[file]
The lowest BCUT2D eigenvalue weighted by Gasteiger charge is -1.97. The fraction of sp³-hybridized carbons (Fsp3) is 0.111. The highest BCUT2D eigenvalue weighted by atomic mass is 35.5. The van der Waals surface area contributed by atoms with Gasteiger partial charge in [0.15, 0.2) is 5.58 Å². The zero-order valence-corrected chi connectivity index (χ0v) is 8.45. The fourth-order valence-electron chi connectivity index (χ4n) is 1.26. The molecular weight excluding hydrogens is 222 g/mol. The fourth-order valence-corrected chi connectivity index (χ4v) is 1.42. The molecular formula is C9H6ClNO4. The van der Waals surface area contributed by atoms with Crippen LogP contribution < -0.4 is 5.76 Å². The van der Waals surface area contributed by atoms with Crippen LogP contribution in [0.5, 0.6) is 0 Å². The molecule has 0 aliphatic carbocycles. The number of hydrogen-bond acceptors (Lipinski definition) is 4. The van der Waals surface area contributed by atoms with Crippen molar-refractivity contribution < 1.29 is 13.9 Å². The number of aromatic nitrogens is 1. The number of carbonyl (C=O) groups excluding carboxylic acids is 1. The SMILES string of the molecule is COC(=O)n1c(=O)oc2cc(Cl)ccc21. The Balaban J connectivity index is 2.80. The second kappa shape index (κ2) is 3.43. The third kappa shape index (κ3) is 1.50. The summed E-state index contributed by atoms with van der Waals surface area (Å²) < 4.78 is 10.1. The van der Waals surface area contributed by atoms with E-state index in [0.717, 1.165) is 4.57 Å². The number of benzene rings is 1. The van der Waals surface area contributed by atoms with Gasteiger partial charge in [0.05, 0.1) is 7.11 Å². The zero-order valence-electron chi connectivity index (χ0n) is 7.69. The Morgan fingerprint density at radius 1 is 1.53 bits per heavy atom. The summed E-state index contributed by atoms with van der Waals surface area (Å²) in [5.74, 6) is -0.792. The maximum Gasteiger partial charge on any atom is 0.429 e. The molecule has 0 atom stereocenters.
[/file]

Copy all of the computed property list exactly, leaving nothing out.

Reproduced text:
The lowest BCUT2D eigenvalue weighted by Gasteiger charge is -1.97. The fraction of sp³-hybridized carbons (Fsp3) is 0.111. The highest BCUT2D eigenvalue weighted by atomic mass is 35.5. The van der Waals surface area contributed by atoms with Gasteiger partial charge in [0.15, 0.2) is 5.58 Å². The zero-order valence-corrected chi connectivity index (χ0v) is 8.45. The fourth-order valence-electron chi connectivity index (χ4n) is 1.26. The molecular weight excluding hydrogens is 222 g/mol. The fourth-order valence-corrected chi connectivity index (χ4v) is 1.42. The molecular formula is C9H6ClNO4. The van der Waals surface area contributed by atoms with Crippen LogP contribution < -0.4 is 5.76 Å². The van der Waals surface area contributed by atoms with Crippen LogP contribution in [0.5, 0.6) is 0 Å². The molecule has 0 aliphatic carbocycles. The number of hydrogen-bond acceptors (Lipinski definition) is 4. The van der Waals surface area contributed by atoms with Crippen molar-refractivity contribution < 1.29 is 13.9 Å². The number of aromatic nitrogens is 1. The number of carbonyl (C=O) groups excluding carboxylic acids is 1. The SMILES string of the molecule is COC(=O)n1c(=O)oc2cc(Cl)ccc21. The Balaban J connectivity index is 2.80. The second kappa shape index (κ2) is 3.43. The third kappa shape index (κ3) is 1.50. The summed E-state index contributed by atoms with van der Waals surface area (Å²) < 4.78 is 10.1. The van der Waals surface area contributed by atoms with E-state index in [0.717, 1.165) is 4.57 Å². The number of benzene rings is 1. The van der Waals surface area contributed by atoms with Gasteiger partial charge in [0.05, 0.1) is 7.11 Å². The zero-order valence-electron chi connectivity index (χ0n) is 7.69. The Morgan fingerprint density at radius 1 is 1.53 bits per heavy atom. The summed E-state index contributed by atoms with van der Waals surface area (Å²) in [5.74, 6) is -0.792. The maximum Gasteiger partial charge on any atom is 0.429 e. The molecule has 0 atom stereocenters.